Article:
After reading Mark Bernstein’s latest posts this morning I decided my life was decidedly ordinary and that my blog was probably a reflection of that. Have I managed to capture my personality in my blog? Do I present like this in-person? Do people see the richness that is the real Marica when they read what I write here? Is my space here the reflection of me that I want it to be?

In my brief time with Mark this morning he managed to move me from hi-tech software development to cooking and then back to what I would call technology learning. During this time I thought about many things …

“I wish I had a Mac so I could try out Tinderbox.”

“Boy, my cooking is boring.”

“What on earth would I cook for Mark if he was coming for tea tonight? How would I match his culinary expertise?”

“Lucky Linda – she won’t have to think about what to have for tea tonight!”

Sockpuppet: toy or online communication term “I thought I knew what a sockpuppet was but ..”

“I didn’t realise there were different kinds of sockpuppets.”

“Boy, there so much to learn in the world of technology. How am I ever going to keep up?”

A sockpuppet is a blog comment, wiki participant, or other online identity that exists to simulate discussion and agreement. For example, A Pundit writes a controversial opinion, and then logs in again as A Wise Reader and opines that his own post is brilliant.

I loved having my coffee in Mark’s virtual company this morning. I came away from it buzzing.

I feel very fortunate to have spent time with Mark, and his wife Linda, in-person earlier this year. Even though distance separates us I continue to spend time with Mark, and learn from him, on a daily basis. The major difference is Mark will not necessarily be aware of this.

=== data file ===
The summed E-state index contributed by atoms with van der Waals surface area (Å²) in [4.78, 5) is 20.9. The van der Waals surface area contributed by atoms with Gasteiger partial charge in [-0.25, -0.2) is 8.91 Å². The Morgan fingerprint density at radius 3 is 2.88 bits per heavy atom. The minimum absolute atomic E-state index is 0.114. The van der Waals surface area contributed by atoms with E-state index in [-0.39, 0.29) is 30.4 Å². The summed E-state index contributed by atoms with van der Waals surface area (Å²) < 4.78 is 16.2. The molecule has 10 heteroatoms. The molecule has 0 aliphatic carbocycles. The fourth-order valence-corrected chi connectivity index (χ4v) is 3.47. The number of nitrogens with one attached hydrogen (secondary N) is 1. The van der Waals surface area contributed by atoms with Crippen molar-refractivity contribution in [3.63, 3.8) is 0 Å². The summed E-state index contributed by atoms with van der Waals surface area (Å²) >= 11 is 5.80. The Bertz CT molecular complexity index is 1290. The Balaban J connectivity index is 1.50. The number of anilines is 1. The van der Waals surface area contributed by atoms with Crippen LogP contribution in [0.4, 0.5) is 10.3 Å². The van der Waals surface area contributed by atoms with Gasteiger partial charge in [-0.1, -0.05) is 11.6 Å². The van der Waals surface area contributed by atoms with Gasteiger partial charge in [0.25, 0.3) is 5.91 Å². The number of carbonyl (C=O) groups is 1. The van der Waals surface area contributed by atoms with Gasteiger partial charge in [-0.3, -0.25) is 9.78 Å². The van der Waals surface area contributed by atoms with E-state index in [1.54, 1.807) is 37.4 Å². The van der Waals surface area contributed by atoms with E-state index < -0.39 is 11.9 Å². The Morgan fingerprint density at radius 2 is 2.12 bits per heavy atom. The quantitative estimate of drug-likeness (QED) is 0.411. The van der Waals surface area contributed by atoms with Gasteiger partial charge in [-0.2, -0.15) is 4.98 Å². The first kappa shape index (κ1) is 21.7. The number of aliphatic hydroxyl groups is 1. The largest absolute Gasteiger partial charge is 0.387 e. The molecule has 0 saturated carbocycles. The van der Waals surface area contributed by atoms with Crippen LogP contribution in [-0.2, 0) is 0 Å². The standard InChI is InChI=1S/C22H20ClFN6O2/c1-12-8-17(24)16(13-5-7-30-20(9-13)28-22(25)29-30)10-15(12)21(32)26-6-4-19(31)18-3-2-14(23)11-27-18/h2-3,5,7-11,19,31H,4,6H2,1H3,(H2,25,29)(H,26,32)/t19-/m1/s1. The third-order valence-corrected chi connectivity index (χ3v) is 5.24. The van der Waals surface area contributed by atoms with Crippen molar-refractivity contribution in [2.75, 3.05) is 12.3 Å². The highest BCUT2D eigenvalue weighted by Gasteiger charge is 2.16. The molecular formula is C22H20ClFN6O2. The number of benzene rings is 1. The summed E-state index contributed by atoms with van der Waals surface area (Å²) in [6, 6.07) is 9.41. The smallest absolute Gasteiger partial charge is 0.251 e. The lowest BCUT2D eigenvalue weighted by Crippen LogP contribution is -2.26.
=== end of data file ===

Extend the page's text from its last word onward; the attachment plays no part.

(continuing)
Mark’s blog is a true representation of him. I always have a smile on my face as I read his postings and all the wealth of information he has on his blog site. He is an intelligent, deep thinking and knowledgeable man with a wonderful sense of humour. He is also one of the nicest people I know and is incredibly charming. Mark is a gentleman in the true sense of the word.

So what have I learnt?

Blogs are a wonderful form of self-expression. They can be used to connect with others so that we feel as though we are in each others presence having a conversation, even when we may be separated by huge distances.

My virtual friends are now an established part of my daily routine. In reality I probably spend more time with them than I do with my friends and family that live close-by. Does this really matter?

In this space I am attempting to spend more time with everyone that matters to me in a way that isn’t possible in a normal contact sense. I know strangers may read my blog but then we meet strangers every day and sometimes they become our friends, colleagues, and even family members.

I want to give you all a hug just as I would if you were in front of me now.

I want you all to know, whether you are close-by or distant, that you matter to me and I’m really glad you are in my life.

I’ll keep talking and sharing here in this space. At least some connection is better than nothing at all.